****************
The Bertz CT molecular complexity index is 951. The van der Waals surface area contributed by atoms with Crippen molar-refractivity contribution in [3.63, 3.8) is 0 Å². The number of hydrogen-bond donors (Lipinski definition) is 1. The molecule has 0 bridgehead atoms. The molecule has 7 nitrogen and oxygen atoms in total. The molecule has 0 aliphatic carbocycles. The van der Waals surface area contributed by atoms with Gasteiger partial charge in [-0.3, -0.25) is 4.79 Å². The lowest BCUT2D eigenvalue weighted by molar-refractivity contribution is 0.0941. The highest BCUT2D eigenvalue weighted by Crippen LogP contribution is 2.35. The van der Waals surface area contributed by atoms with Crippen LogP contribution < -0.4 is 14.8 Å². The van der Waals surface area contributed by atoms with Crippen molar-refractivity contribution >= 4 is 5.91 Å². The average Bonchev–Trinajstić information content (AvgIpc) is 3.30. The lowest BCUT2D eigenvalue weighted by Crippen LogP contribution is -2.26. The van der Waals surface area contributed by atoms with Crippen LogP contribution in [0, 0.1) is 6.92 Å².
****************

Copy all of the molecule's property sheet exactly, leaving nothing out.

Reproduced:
The Bertz CT molecular complexity index is 951. The van der Waals surface area contributed by atoms with Crippen molar-refractivity contribution in [3.63, 3.8) is 0 Å². The number of hydrogen-bond donors (Lipinski definition) is 1. The molecule has 0 bridgehead atoms. The molecule has 7 nitrogen and oxygen atoms in total. The molecule has 0 aliphatic carbocycles. The van der Waals surface area contributed by atoms with Gasteiger partial charge in [-0.3, -0.25) is 4.79 Å². The lowest BCUT2D eigenvalue weighted by molar-refractivity contribution is 0.0941. The highest BCUT2D eigenvalue weighted by Crippen LogP contribution is 2.35. The van der Waals surface area contributed by atoms with Crippen LogP contribution < -0.4 is 14.8 Å². The van der Waals surface area contributed by atoms with Crippen molar-refractivity contribution >= 4 is 5.91 Å². The average Bonchev–Trinajstić information content (AvgIpc) is 3.30. The lowest BCUT2D eigenvalue weighted by Crippen LogP contribution is -2.26. The van der Waals surface area contributed by atoms with Crippen LogP contribution in [0, 0.1) is 6.92 Å².